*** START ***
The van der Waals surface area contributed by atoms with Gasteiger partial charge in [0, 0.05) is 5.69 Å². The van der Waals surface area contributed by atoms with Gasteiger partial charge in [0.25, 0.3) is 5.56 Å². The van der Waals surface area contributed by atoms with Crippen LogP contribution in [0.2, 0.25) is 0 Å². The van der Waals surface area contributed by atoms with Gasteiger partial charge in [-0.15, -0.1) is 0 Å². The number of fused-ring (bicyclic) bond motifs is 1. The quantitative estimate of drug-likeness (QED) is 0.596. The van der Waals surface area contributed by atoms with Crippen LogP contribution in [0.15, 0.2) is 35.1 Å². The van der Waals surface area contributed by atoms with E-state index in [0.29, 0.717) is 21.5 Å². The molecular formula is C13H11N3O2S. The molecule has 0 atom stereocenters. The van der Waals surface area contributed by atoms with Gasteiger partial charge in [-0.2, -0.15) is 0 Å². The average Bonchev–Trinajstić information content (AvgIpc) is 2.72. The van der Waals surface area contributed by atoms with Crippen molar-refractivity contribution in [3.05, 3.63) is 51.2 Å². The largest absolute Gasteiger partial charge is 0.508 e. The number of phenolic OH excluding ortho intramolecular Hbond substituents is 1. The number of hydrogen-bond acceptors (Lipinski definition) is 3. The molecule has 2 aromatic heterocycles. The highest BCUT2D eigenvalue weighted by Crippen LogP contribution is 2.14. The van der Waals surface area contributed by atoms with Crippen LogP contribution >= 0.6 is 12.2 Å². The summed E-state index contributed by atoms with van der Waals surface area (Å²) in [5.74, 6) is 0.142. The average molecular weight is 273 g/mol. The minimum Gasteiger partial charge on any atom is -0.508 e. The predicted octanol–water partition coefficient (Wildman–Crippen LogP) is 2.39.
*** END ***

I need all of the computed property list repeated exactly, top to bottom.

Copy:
The van der Waals surface area contributed by atoms with Gasteiger partial charge in [0, 0.05) is 5.69 Å². The van der Waals surface area contributed by atoms with Gasteiger partial charge in [0.25, 0.3) is 5.56 Å². The van der Waals surface area contributed by atoms with Crippen LogP contribution in [0.2, 0.25) is 0 Å². The van der Waals surface area contributed by atoms with Gasteiger partial charge in [-0.15, -0.1) is 0 Å². The number of fused-ring (bicyclic) bond motifs is 1. The quantitative estimate of drug-likeness (QED) is 0.596. The van der Waals surface area contributed by atoms with Crippen LogP contribution in [0.15, 0.2) is 35.1 Å². The van der Waals surface area contributed by atoms with E-state index in [0.29, 0.717) is 21.5 Å². The molecular formula is C13H11N3O2S. The molecule has 0 atom stereocenters. The van der Waals surface area contributed by atoms with Gasteiger partial charge in [-0.2, -0.15) is 0 Å². The average Bonchev–Trinajstić information content (AvgIpc) is 2.72. The van der Waals surface area contributed by atoms with Crippen molar-refractivity contribution in [3.05, 3.63) is 51.2 Å². The largest absolute Gasteiger partial charge is 0.508 e. The number of phenolic OH excluding ortho intramolecular Hbond substituents is 1. The number of hydrogen-bond acceptors (Lipinski definition) is 3. The molecule has 2 aromatic heterocycles. The highest BCUT2D eigenvalue weighted by Crippen LogP contribution is 2.14. The van der Waals surface area contributed by atoms with Crippen LogP contribution >= 0.6 is 12.2 Å². The summed E-state index contributed by atoms with van der Waals surface area (Å²) in [5.74, 6) is 0.142. The average molecular weight is 273 g/mol. The minimum Gasteiger partial charge on any atom is -0.508 e. The predicted octanol–water partition coefficient (Wildman–Crippen LogP) is 2.39.